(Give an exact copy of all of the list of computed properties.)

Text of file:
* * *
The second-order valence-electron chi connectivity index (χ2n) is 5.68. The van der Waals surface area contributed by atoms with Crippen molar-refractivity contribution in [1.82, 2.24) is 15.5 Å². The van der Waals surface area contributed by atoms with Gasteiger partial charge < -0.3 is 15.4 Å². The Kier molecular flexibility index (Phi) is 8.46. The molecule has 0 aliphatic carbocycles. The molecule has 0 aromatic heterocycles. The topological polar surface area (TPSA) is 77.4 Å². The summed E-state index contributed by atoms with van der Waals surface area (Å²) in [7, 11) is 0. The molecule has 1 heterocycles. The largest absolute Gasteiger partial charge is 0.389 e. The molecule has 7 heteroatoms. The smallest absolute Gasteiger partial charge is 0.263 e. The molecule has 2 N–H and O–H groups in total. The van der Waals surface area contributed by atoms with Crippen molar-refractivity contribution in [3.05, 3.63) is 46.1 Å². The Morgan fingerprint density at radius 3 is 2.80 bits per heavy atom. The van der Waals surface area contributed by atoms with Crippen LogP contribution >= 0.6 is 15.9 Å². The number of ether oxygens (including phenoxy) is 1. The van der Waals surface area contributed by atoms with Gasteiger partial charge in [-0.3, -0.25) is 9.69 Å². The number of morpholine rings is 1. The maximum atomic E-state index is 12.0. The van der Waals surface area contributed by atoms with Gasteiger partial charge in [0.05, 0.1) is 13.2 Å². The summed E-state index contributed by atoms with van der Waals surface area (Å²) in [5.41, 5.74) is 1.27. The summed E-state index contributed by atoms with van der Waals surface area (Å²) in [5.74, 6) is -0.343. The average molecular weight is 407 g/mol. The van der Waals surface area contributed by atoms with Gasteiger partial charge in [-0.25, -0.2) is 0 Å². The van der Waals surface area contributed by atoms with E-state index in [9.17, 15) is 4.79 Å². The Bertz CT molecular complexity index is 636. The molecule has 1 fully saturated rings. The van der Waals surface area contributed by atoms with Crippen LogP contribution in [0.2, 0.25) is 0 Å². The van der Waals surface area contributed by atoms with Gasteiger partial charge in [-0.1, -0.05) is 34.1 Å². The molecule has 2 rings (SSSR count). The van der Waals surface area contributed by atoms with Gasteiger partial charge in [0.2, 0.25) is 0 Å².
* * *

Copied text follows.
The second-order valence-electron chi connectivity index (χ2n) is 5.68. The van der Waals surface area contributed by atoms with Crippen molar-refractivity contribution in [1.82, 2.24) is 15.5 Å². The van der Waals surface area contributed by atoms with Gasteiger partial charge < -0.3 is 15.4 Å². The Kier molecular flexibility index (Phi) is 8.46. The molecule has 0 aliphatic carbocycles. The molecule has 0 aromatic heterocycles. The topological polar surface area (TPSA) is 77.4 Å². The summed E-state index contributed by atoms with van der Waals surface area (Å²) in [7, 11) is 0. The molecule has 1 heterocycles. The largest absolute Gasteiger partial charge is 0.389 e. The molecule has 7 heteroatoms. The smallest absolute Gasteiger partial charge is 0.263 e. The molecule has 2 N–H and O–H groups in total. The van der Waals surface area contributed by atoms with Crippen molar-refractivity contribution in [3.05, 3.63) is 46.1 Å². The Morgan fingerprint density at radius 3 is 2.80 bits per heavy atom. The van der Waals surface area contributed by atoms with Crippen LogP contribution >= 0.6 is 15.9 Å². The number of ether oxygens (including phenoxy) is 1. The van der Waals surface area contributed by atoms with Gasteiger partial charge in [-0.3, -0.25) is 9.69 Å². The number of morpholine rings is 1. The maximum atomic E-state index is 12.0. The van der Waals surface area contributed by atoms with Gasteiger partial charge in [0.05, 0.1) is 13.2 Å². The summed E-state index contributed by atoms with van der Waals surface area (Å²) in [5.41, 5.74) is 1.27. The summed E-state index contributed by atoms with van der Waals surface area (Å²) in [5.74, 6) is -0.343. The average molecular weight is 407 g/mol. The van der Waals surface area contributed by atoms with Gasteiger partial charge in [-0.25, -0.2) is 0 Å². The van der Waals surface area contributed by atoms with E-state index in [9.17, 15) is 4.79 Å². The Bertz CT molecular complexity index is 636. The molecule has 1 fully saturated rings. The van der Waals surface area contributed by atoms with Crippen LogP contribution in [0.2, 0.25) is 0 Å². The van der Waals surface area contributed by atoms with Gasteiger partial charge in [-0.1, -0.05) is 34.1 Å². The molecule has 2 rings (SSSR count). The van der Waals surface area contributed by atoms with Gasteiger partial charge in [0.2, 0.25) is 0 Å².